CAREFUL PLANNING LETS HOMEOWNERS STAY AT HOME LONGER
When Warren and Elizabeth Karn designed their new home in Bluffton in 2016, they knew they wanted it to be the last home they ever lived in. For almost a decade, while they worked hard at their fast-paced jobs in Chicago, they dreamed of retiring to the Lowcountry and building their dream home on the lot they had purchased in a private community. When that day finally came, they needed a house that would suit them into their golden years.
“I want to live here and enjoy it every day until they haul me out feet first,” said Warren, 68.
Although both husband and wife are in good health, they wanted a home that would be easy to navigate and comfortable for years to come. Also, Elizabeth’s sister visits frequently and uses a wheelchair, and the couple wanted all aspects of the home to be accessible for her. Enter the principles of universal design.
What is Universal Design?
Universal design, also called barrier-free design, focuses on making the home safe and accessible for everyone, regardless of age, physical ability or stature. Modern universal design remains largely invisible to the casual observer.
In addition to raising resale value in a real estate market that reflects the needs an aging population, applying universal design concepts such as wider doors and hallways makes a house feel more spacious — the Karns’ home incorporates many of these concepts. Here are some other steps homeowners, architects and builders can take to make homes more user-friendly.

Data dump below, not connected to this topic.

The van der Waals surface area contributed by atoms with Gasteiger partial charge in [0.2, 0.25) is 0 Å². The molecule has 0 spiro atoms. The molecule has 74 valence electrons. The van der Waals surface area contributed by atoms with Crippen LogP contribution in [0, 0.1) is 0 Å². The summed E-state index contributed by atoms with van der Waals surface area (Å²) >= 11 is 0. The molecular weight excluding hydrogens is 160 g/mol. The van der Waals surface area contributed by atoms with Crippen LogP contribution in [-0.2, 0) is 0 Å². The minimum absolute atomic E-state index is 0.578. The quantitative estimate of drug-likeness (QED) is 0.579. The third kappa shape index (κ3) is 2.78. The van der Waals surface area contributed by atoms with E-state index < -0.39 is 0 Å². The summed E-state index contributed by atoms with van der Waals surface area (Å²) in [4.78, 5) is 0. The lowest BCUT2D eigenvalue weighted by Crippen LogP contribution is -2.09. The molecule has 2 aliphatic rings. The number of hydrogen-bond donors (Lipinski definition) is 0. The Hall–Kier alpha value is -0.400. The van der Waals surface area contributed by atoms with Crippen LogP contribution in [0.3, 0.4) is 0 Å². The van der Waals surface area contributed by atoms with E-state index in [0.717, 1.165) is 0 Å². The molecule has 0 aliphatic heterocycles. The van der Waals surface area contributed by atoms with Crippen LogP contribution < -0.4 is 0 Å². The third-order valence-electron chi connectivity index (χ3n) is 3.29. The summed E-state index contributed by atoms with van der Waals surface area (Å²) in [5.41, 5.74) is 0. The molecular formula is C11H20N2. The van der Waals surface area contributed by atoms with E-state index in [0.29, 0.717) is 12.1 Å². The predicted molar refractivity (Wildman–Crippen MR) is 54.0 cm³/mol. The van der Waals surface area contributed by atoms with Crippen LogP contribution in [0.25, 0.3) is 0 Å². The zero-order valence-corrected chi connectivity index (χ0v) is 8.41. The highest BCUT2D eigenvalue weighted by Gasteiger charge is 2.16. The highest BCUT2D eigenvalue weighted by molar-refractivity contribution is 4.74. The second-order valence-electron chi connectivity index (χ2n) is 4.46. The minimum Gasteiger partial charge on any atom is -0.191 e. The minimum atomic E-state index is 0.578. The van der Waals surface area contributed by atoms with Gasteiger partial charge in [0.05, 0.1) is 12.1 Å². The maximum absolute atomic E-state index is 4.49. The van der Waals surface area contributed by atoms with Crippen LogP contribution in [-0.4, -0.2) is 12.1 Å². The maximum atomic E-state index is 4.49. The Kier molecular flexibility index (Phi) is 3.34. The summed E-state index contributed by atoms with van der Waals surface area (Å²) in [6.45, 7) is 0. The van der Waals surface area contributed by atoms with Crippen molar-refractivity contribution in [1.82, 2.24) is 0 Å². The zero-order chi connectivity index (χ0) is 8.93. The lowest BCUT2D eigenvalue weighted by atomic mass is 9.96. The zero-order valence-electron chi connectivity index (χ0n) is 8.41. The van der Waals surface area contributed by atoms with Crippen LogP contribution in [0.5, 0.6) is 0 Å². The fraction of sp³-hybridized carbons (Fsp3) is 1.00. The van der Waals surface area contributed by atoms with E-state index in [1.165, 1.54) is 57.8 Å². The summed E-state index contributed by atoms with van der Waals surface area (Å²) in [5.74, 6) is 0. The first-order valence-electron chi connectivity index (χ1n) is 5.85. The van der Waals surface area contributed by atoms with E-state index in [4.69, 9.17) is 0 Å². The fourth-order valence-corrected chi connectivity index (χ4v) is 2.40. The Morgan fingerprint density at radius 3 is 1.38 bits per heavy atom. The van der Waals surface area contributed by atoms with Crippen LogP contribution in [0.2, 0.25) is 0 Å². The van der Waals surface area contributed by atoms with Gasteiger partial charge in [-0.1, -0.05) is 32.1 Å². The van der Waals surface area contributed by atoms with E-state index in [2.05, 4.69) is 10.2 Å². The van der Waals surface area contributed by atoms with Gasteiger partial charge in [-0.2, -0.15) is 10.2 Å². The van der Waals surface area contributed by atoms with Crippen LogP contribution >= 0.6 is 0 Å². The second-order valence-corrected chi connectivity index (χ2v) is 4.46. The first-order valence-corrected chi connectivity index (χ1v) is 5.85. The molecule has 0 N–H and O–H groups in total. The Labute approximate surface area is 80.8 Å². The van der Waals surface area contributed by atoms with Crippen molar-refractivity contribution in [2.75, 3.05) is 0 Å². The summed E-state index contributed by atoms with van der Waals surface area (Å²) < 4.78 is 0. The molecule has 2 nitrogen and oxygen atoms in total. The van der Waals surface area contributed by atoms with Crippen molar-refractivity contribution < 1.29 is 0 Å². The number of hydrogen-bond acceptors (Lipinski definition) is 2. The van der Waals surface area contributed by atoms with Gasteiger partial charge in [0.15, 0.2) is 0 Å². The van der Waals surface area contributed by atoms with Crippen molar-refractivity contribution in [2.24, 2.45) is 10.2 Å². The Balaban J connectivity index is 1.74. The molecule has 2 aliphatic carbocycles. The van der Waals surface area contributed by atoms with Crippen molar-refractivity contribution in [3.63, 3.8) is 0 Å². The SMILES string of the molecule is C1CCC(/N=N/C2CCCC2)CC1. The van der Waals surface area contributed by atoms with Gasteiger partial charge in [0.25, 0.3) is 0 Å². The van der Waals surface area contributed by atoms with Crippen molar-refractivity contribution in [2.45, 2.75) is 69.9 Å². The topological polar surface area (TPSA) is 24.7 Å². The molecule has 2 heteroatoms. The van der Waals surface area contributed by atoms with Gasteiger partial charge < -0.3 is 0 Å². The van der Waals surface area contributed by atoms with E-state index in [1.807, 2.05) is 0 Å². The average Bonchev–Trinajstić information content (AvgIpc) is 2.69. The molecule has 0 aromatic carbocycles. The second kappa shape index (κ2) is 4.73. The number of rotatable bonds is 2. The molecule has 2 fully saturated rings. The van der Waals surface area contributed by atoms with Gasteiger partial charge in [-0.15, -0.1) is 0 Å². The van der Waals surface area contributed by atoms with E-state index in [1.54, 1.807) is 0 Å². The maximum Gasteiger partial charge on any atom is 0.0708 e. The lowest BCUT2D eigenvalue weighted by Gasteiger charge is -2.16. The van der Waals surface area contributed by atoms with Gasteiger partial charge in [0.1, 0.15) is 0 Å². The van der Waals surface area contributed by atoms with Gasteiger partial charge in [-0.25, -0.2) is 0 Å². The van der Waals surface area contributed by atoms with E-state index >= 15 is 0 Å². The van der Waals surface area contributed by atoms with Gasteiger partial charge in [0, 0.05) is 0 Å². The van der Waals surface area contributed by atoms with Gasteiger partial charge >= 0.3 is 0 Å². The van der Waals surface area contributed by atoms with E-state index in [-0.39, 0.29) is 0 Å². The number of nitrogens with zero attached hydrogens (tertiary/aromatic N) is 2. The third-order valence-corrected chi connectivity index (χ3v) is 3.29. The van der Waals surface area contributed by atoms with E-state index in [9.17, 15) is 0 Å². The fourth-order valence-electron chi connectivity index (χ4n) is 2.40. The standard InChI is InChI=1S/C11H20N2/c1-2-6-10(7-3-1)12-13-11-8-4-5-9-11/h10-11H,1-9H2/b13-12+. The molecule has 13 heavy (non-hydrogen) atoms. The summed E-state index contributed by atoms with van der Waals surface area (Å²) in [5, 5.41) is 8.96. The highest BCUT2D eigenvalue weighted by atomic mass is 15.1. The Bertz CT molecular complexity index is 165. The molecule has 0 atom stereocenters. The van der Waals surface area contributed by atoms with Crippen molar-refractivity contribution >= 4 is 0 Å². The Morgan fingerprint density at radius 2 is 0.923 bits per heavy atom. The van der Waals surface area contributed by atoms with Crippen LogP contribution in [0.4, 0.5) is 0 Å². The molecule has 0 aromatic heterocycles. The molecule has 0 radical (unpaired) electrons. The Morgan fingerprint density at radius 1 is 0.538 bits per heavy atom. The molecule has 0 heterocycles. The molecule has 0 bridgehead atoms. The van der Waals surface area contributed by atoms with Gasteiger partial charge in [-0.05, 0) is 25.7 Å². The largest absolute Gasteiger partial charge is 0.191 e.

IN THE KITCHEN
- Use pulls instead of knobs on cabinets and drawers. These are easier on arthritic hands.
- Install a contrasting edge-band on countertops. This makes it easier for someone with failing eyesight to see the edge of the countertop.
- Elevate the dishwasher to accommodate people in wheelchairs as well as those who may not be able to bend easily.
- To accommodate a cook who uses a wheelchair, leave open space under the sink, cooktop, and prep counter, opt for higher toekicks on the base cabinets, install pull-down shelves in the upper cabinets, and choose a stove with controls at the front or to the side of the cooktop (choose a model with a safety lock-out option if there are also young children in the house).
IN THE BATHROOM
- Install countertops with contrasting edge-banding.
- Choose an adjustable-height showerhead so the shower head can easily be positioned at a comfortable height for anyone. Use only anti-scald or pressure balancing valves.
- Offset shower and tub controls to the room side of the enclosure so they can easily be reached from outside the tub or shower.
- Install grab bars — or install blocking between the studs so that grab bars can easily be added in the future.
- To provide wheelchair access, install a curb-free shower pan, choose a wall-hung sink with covered pipes, and try to provide a 60-inch clear floor space for turning the wheelchair.
THROUGHOUT THE HOUSE
- Choose lever-style handles instead of doorknobs.
- Ensure hallways and doorways are at least 32 inches wide.
- Avoid changes in floor height, including thresholds.
- Lower switches and raise outlets so that they can be reached from a seated position.